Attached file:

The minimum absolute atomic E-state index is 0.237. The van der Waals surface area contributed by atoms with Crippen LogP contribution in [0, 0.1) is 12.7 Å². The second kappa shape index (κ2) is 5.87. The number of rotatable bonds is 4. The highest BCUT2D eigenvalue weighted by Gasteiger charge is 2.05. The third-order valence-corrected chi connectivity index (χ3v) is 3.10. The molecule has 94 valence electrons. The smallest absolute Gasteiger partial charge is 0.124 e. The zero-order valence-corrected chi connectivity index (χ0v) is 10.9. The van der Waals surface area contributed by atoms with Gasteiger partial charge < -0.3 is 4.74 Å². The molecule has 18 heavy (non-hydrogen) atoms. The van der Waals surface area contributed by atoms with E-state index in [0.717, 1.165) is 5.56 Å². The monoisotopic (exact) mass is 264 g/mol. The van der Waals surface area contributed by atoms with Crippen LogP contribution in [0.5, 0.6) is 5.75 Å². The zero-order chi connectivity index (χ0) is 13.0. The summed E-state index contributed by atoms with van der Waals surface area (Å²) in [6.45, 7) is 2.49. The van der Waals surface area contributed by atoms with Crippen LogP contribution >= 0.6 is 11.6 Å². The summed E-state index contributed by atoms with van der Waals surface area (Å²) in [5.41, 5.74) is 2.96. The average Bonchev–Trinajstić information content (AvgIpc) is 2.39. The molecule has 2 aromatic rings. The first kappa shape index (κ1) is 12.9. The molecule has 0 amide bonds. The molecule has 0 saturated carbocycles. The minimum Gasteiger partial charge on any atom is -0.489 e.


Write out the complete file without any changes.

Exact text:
The minimum absolute atomic E-state index is 0.237. The van der Waals surface area contributed by atoms with Crippen LogP contribution in [0, 0.1) is 12.7 Å². The second kappa shape index (κ2) is 5.87. The number of rotatable bonds is 4. The highest BCUT2D eigenvalue weighted by Gasteiger charge is 2.05. The third-order valence-corrected chi connectivity index (χ3v) is 3.10. The molecule has 94 valence electrons. The smallest absolute Gasteiger partial charge is 0.124 e. The zero-order valence-corrected chi connectivity index (χ0v) is 10.9. The van der Waals surface area contributed by atoms with Gasteiger partial charge < -0.3 is 4.74 Å². The molecule has 18 heavy (non-hydrogen) atoms. The van der Waals surface area contributed by atoms with E-state index in [0.717, 1.165) is 5.56 Å². The monoisotopic (exact) mass is 264 g/mol. The van der Waals surface area contributed by atoms with Crippen LogP contribution in [0.5, 0.6) is 5.75 Å². The zero-order chi connectivity index (χ0) is 13.0. The summed E-state index contributed by atoms with van der Waals surface area (Å²) in [6.45, 7) is 2.49. The van der Waals surface area contributed by atoms with Crippen LogP contribution >= 0.6 is 11.6 Å². The summed E-state index contributed by atoms with van der Waals surface area (Å²) in [5.41, 5.74) is 2.96. The average Bonchev–Trinajstić information content (AvgIpc) is 2.39. The molecule has 2 aromatic rings. The first kappa shape index (κ1) is 12.9. The molecule has 0 amide bonds. The molecule has 0 saturated carbocycles. The minimum Gasteiger partial charge on any atom is -0.489 e.